Welcome to the the Ivey HBA Retail Marketing Management blog. Retail marketing is an exciting, dynamic, important, and very visible aspect of the overall field of marketing. Throughout the year, students will be posting comments regarding contemporary retailing issues. Although this is intended to be used by Bus 4411 students, industry marketing professionals are also invited to join in if they like.
Friday, March 27, 2009
The Grocery Store Experiement: How to Please Your Customers
In a recent experiment, the authors tested several variables in what may affect consumer choices, such as store location, whether or not featuring advertising drove sales, and how assortment could affect purchasing decisions.
It became apparent that most important of these factors was store location, meaning that people are willing to spend more per item if the grocery store was located in close proximity to their home. Feature advertising was popular in affecting purchasing decisions on the part of loyal customers to the grocery store, but was not particularly effective in driving sales away from competitors. Also, assortment was important, but perhaps not in the way you’d assume; more SKUs actually confused consumers, and they’d prefer to have less SKUs in favor of a smaller assortment of products that add value to their purchasing decisions.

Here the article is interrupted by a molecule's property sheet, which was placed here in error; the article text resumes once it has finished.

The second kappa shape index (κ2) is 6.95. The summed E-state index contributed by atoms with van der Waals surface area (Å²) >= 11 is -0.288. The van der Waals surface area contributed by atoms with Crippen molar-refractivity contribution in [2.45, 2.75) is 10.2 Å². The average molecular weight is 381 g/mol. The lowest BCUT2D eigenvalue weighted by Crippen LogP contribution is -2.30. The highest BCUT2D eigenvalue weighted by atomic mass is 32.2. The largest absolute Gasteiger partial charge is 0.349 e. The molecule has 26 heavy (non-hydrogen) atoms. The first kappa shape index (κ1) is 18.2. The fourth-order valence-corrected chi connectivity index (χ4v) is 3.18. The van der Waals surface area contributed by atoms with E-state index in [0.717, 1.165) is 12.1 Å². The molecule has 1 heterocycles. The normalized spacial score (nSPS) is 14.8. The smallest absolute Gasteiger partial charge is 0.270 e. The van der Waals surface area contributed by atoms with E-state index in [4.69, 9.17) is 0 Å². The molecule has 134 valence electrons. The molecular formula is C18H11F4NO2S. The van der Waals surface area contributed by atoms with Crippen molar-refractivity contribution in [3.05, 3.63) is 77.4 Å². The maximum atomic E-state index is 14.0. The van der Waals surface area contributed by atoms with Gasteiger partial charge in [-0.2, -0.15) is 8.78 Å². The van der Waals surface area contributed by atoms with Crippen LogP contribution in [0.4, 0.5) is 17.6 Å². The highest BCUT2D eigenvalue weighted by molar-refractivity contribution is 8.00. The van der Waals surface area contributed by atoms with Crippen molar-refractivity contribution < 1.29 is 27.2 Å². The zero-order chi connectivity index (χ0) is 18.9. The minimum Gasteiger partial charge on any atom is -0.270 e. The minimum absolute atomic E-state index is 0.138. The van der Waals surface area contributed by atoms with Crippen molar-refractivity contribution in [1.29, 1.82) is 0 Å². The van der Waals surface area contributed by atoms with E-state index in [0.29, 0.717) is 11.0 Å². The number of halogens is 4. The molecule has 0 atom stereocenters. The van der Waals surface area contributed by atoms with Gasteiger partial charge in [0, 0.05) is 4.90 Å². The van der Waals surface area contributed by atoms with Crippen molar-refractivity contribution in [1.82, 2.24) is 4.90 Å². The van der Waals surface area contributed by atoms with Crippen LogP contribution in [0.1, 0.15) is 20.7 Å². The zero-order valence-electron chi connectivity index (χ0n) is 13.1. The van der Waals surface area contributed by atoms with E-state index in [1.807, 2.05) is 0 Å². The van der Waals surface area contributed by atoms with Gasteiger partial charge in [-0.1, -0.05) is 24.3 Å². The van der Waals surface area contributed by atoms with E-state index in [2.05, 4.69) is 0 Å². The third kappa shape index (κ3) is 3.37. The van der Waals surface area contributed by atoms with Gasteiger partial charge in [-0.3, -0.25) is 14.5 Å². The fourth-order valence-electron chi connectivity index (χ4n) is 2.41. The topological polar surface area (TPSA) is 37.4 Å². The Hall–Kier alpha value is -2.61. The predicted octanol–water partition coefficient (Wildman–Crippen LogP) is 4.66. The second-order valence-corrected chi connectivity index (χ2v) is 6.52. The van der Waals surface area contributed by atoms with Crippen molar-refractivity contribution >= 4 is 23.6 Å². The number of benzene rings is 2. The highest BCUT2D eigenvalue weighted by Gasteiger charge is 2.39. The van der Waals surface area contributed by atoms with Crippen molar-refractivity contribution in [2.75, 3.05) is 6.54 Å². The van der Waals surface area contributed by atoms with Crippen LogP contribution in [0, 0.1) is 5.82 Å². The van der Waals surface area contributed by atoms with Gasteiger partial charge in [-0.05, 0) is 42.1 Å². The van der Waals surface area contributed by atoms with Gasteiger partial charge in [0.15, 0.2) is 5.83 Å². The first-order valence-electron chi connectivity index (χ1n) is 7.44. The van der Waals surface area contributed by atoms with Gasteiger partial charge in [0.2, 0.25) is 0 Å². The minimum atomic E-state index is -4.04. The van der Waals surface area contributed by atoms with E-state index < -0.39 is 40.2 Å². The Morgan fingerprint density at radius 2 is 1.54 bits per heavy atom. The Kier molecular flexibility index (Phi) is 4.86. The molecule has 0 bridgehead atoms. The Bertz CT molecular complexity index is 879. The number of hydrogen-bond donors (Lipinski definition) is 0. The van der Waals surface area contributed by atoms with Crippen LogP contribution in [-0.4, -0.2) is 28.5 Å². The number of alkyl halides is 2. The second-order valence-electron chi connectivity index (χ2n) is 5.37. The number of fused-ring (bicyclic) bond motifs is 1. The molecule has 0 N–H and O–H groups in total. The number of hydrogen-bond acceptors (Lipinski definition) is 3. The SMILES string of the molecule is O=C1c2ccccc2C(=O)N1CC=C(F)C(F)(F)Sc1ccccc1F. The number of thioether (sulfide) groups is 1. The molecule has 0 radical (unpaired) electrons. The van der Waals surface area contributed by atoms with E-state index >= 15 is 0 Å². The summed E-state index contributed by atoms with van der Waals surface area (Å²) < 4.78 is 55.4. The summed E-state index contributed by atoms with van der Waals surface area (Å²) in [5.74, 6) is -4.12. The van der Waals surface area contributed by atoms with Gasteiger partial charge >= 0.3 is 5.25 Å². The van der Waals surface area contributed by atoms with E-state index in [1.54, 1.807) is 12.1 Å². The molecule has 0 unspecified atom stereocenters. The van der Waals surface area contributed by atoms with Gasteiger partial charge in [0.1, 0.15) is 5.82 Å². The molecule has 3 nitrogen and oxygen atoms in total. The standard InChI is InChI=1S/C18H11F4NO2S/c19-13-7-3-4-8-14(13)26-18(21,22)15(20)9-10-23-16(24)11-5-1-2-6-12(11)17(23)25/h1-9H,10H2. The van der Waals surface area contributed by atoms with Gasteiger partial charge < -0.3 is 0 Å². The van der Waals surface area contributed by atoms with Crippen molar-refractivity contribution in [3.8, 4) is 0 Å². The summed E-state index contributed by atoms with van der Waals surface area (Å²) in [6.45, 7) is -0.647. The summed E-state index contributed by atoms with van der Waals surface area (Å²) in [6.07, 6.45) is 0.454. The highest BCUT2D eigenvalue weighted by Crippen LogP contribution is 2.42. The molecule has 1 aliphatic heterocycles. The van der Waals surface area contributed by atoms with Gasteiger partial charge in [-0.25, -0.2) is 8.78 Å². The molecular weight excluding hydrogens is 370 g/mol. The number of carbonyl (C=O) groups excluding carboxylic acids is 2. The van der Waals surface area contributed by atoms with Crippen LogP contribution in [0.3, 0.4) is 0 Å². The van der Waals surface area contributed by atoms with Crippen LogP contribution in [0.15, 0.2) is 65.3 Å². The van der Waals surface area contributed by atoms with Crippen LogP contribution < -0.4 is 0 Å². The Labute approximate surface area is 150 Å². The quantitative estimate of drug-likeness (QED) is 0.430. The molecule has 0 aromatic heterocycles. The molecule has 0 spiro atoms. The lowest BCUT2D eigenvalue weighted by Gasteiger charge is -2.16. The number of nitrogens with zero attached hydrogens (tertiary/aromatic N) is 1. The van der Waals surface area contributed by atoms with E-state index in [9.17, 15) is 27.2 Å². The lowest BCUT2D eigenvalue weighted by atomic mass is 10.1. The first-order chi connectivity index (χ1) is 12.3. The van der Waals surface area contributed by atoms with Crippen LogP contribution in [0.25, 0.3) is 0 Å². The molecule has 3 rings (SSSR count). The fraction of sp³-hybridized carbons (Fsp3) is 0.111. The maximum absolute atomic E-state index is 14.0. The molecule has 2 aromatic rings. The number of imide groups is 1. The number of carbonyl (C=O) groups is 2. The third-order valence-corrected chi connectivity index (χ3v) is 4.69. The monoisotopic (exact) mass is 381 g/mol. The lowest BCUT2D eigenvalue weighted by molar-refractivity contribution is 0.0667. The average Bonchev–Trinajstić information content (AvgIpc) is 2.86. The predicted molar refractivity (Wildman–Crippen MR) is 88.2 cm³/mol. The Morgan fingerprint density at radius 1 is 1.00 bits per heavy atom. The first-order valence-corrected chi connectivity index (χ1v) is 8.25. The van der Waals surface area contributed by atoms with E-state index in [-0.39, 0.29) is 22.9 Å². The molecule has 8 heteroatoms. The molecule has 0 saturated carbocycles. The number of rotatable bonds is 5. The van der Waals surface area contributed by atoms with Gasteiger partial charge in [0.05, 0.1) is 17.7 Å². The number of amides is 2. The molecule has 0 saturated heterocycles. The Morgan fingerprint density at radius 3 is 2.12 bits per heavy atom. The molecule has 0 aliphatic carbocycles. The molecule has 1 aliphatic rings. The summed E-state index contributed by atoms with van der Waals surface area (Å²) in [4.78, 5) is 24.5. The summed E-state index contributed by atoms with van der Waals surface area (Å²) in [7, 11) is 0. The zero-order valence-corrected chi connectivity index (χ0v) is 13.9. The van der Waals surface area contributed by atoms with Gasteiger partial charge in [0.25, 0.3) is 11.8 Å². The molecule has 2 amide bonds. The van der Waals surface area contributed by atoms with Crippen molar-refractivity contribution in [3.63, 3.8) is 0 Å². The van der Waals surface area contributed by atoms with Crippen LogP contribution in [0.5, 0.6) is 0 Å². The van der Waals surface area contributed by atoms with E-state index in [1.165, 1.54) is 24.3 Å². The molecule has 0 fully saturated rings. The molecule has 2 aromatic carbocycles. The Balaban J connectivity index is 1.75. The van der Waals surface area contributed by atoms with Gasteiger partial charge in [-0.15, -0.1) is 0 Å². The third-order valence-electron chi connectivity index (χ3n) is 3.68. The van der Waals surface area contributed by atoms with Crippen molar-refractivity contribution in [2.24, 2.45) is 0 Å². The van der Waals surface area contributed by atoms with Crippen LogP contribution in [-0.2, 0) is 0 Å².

So what do these findings really mean for the retail industry? Retailers can carefully tailor their stores to consumers based on the desirability of the location in which they operate, the advertisements that they use to draw customers to particular products, and the products that they offer to make the customer’s shopping experience a pleasant and convenient one. After all, isn’t it the job of the retailer to customize it’s product offerings to the consumer?
It seems that lately, retailers have been focusing on what the competition is doing, rather than focusing on their internal strengths and weaknesses. In doing so, they manage to neglect the fact that they may be repeating the same fatal mistakes that the competition is making, and further frustrating the customer. It is important for retailers to listen to the consumer, make the appropriate changes to satisfy their needs and desires, and watch the money roll in the doors as they improve their operations.